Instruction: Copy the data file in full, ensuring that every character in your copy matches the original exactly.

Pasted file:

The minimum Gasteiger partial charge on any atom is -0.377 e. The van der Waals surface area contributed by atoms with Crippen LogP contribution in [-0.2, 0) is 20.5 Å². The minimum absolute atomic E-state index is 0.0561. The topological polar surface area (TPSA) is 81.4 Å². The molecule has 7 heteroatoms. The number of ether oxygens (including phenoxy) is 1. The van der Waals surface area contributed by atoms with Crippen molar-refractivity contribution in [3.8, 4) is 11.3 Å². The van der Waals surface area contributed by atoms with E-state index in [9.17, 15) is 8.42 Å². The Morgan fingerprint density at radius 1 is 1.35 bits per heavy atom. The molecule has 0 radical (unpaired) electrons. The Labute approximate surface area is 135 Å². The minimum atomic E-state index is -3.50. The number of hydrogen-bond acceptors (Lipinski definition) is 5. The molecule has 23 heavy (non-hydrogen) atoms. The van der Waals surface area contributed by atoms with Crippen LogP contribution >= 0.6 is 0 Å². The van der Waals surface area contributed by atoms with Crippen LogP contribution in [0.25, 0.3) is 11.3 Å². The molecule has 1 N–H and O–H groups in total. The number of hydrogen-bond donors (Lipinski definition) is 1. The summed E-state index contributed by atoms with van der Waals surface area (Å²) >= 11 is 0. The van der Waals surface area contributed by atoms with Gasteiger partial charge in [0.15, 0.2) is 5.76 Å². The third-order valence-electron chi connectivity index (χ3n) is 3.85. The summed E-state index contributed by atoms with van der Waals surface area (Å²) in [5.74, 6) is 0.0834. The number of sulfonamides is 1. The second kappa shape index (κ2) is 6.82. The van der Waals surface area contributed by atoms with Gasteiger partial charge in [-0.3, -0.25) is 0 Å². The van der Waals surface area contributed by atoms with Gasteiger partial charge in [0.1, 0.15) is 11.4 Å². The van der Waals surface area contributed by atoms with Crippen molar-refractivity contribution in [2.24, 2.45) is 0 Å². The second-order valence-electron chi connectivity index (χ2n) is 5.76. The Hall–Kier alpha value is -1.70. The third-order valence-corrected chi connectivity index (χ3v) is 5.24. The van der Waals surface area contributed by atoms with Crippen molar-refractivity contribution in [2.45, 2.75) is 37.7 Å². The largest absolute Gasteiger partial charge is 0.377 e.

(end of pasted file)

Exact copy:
The minimum Gasteiger partial charge on any atom is -0.377 e. The van der Waals surface area contributed by atoms with Crippen LogP contribution in [-0.2, 0) is 20.5 Å². The minimum absolute atomic E-state index is 0.0561. The topological polar surface area (TPSA) is 81.4 Å². The molecule has 7 heteroatoms. The number of ether oxygens (including phenoxy) is 1. The van der Waals surface area contributed by atoms with Crippen molar-refractivity contribution in [3.8, 4) is 11.3 Å². The van der Waals surface area contributed by atoms with E-state index in [9.17, 15) is 8.42 Å². The Morgan fingerprint density at radius 1 is 1.35 bits per heavy atom. The molecule has 0 radical (unpaired) electrons. The Labute approximate surface area is 135 Å². The minimum atomic E-state index is -3.50. The number of hydrogen-bond acceptors (Lipinski definition) is 5. The molecule has 23 heavy (non-hydrogen) atoms. The van der Waals surface area contributed by atoms with Crippen LogP contribution >= 0.6 is 0 Å². The van der Waals surface area contributed by atoms with Crippen LogP contribution in [0.25, 0.3) is 11.3 Å². The molecule has 1 N–H and O–H groups in total. The number of hydrogen-bond donors (Lipinski definition) is 1. The summed E-state index contributed by atoms with van der Waals surface area (Å²) >= 11 is 0. The van der Waals surface area contributed by atoms with Gasteiger partial charge in [0.15, 0.2) is 5.76 Å². The third-order valence-electron chi connectivity index (χ3n) is 3.85. The summed E-state index contributed by atoms with van der Waals surface area (Å²) in [5.74, 6) is 0.0834. The number of sulfonamides is 1. The second kappa shape index (κ2) is 6.82. The van der Waals surface area contributed by atoms with Gasteiger partial charge in [-0.3, -0.25) is 0 Å². The van der Waals surface area contributed by atoms with Gasteiger partial charge in [0.1, 0.15) is 11.4 Å². The van der Waals surface area contributed by atoms with Crippen molar-refractivity contribution in [2.24, 2.45) is 0 Å². The second-order valence-electron chi connectivity index (χ2n) is 5.76. The Hall–Kier alpha value is -1.70. The third-order valence-corrected chi connectivity index (χ3v) is 5.24. The van der Waals surface area contributed by atoms with Crippen molar-refractivity contribution in [2.45, 2.75) is 37.7 Å². The largest absolute Gasteiger partial charge is 0.377 e.